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Greta

We’re sitting at Ri, or 9 or # or some other similarly-titled new restaurant on Capitol Hill. The food is served on slabs of stone, and all the servers are blonde and never make eye contact with you. They are carefully thin and squeezed into tight strips of grey clothing that probably cost more than my entire wardrobe. The walls are black, the napkins are black and the customers are all white. The furniture is thick wood, framed with some kind of rust-colored metal that reminds me of old period stains. The restaurant is so dark that I can barely see the menu, which is written in a spiral on a thin piece of white tissue so trying to read it is like taking an eye exam and solving a puzzle at the same time. Oily, black shadows slink around us, only parting to make way for the servers, who appear out of the gloom like ghosts, their spectral, bony arms bearing drinks served in tall, thin glasses. The dark is impenetrable, wrapped around our table, solid and pulsating, pressing in on us.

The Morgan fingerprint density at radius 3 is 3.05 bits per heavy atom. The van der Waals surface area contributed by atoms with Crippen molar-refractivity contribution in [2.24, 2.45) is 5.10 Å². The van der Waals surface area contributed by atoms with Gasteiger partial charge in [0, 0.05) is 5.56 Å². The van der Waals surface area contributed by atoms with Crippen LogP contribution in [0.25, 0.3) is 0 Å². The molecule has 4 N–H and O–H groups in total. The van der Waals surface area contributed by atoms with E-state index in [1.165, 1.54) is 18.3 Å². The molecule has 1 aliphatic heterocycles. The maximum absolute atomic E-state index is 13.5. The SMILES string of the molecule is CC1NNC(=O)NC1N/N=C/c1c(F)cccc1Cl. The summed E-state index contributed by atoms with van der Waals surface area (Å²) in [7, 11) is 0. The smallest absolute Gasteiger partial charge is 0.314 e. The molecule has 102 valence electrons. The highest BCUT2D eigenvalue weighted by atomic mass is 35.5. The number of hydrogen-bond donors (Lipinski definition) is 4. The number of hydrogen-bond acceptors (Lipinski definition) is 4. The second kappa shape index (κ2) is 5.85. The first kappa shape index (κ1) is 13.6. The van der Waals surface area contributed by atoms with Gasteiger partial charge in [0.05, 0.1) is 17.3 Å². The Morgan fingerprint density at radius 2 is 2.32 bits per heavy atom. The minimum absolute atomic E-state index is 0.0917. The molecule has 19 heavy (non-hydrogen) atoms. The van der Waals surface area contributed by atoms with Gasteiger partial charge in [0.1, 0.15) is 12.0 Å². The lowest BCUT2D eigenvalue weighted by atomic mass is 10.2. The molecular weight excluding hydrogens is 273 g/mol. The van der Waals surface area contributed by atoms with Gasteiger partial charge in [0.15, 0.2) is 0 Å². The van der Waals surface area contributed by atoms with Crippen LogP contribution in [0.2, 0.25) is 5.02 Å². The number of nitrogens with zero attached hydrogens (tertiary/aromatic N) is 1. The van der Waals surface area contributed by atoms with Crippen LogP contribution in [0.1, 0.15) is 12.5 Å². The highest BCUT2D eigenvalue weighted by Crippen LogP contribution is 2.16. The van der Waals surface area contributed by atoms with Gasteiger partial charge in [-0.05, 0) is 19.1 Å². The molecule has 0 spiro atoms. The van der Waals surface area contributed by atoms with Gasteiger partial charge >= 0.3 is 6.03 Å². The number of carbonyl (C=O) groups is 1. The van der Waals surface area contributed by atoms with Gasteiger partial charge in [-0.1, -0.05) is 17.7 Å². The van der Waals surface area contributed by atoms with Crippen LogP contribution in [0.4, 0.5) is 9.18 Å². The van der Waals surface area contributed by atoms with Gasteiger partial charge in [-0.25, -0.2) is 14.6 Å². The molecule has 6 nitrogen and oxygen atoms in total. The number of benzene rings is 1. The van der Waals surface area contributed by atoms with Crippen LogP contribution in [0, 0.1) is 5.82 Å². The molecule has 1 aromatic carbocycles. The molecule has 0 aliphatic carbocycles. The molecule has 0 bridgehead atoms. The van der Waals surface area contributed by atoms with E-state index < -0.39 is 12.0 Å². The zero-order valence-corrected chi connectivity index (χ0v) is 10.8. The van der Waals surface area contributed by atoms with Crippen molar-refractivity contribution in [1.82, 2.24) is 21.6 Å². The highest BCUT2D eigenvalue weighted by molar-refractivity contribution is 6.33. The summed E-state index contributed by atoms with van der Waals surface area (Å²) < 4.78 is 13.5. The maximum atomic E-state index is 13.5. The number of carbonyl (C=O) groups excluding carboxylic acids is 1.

“How tall are you?” he asks. I have not said anything yet. “The last girl I dated wasn’t very tall. You’re what… a five five?” He holds up his arm to show me how tall that is. His right hand is digging around in his pocket for something and a second later he pulls out a small black cell phone. “Here, let me show you a picture of her,” he says.

I still don’t say anything, because it’s Greta that I’m thinking about again. Greta, who often crawls into bed with me when I’m sleeping and curls up beside me, soaking into my warmth, shivering, burrowing her face into my back. Greta, who won’t eat anything I make, scrunching her nose and saying it smells before giggling into the back of her hand. It is Greta who spends hours scouring the online profiles, clicking on faces and profiles, pointing them out to me as the faucet in the kitchen drips endlessly into the sink, punctuating each moment we spend together in the apartment with the constant reminder that time is marching on.

“Look at this one,” Greta will say, her finger tapping the laptop screen, the nail ragged and chewed, doomed never to grow. “He says that he’s a professional.”

“This one is fifty-two,” Greta will say, her curls bouncing around her face as she moves closer to read the screen.

“He doesn’t want to talk to anyone over twenty-six and he doesn’t like fat girls.”

So of course, two nights later, I’m out at Chique or Blank or How To Cook A Horse, listening to a fifty-two-year old systems engineer ask me how many times a week I go to the gym and if I like to suck cock.

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